In 1918 Germany emerged from the First World War and launched itself into a bold democratic project which history dubbed ‘The Weimar Republic’. Plagued by misfortune and hostility from the outset, this ill-fated experiment in democracy was cut short by the accession of the Nazis in 1933. During its relatively short life, Weimar society produced an astonishing array of artistic accomplishments, foremost of which was its fascinating and highly-acclaimed cinema.
To commemorate this fertile period of film history, the Weimar 100 project will present one film a year (each marking the centenary of its premiere) to illustrate the rich and stimulating legacy of Germany's film making industry in these years. The project will, naturally, present some of the classics, such as Murnau’s Nosferatu (1922) or Lang's Metropolis (1927), but there will also be the opportunity to examine some less well known films and directors, both to showcase the extraordinary talent which abounded in this period, and to assess how these films help us better understand the complexities of life in the Weimar Republic.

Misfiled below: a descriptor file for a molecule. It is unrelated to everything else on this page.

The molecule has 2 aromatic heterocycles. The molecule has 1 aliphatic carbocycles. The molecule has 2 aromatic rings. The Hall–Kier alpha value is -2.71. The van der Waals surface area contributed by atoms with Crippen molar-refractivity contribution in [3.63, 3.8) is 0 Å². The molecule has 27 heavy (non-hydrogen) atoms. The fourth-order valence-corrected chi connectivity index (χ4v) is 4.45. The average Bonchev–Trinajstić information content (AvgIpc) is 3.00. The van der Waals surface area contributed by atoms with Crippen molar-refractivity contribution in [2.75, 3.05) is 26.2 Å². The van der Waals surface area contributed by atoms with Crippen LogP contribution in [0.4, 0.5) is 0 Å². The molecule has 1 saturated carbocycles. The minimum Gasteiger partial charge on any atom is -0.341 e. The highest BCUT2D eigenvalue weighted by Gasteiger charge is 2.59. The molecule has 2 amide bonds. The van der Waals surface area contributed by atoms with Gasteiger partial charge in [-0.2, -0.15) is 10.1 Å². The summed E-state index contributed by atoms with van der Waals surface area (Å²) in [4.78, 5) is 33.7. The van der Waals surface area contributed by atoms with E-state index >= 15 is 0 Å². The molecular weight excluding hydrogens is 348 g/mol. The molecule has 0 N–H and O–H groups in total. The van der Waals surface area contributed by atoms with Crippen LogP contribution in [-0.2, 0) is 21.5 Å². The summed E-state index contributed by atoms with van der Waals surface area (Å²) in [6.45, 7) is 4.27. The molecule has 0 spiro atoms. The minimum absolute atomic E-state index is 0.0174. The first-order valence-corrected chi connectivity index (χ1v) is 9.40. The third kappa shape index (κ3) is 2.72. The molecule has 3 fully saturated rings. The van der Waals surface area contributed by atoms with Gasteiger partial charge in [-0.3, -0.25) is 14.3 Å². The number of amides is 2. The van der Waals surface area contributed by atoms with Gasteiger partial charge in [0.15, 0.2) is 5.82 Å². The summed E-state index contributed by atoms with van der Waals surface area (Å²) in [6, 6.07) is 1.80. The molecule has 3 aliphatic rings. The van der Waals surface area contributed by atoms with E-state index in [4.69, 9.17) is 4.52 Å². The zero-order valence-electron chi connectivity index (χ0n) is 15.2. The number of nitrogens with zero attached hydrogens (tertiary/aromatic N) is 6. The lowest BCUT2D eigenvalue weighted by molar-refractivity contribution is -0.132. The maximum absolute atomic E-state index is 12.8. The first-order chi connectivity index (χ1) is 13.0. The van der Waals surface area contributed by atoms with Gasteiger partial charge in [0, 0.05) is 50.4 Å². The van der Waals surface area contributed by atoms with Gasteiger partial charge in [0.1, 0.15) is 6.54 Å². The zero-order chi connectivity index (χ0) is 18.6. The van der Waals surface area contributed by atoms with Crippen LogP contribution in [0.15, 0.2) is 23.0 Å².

On 5 December 2019 staff, students and members of the public attended the inaugural Weimar 100 event: a lecture and screening of Ernst Lubitsch’s Madame Dubarry. Set in the French Revolution, the film placed concepts of history, revolution and fate before an audience which in 1919 was experiencing these phenomena first hand, avoiding pockets of street fighting as they made their way to the cinema. Those who attended our 2019 screening did so in rather more amenable circumstances, with wine and snacks to accompany the screening and the discussions which followed.
Ian Roberts would like to thank the organisers of the University’s WATE teaching excellence scheme which generously provided the funding for this event, and the impetus to launch the Weimar 100 project itself. Further details of the project will be added here throughout its duration.
Ian Roberts is an associate professor in the School of Modern Languages and Cultures. He was a WATE Commendee in 2019.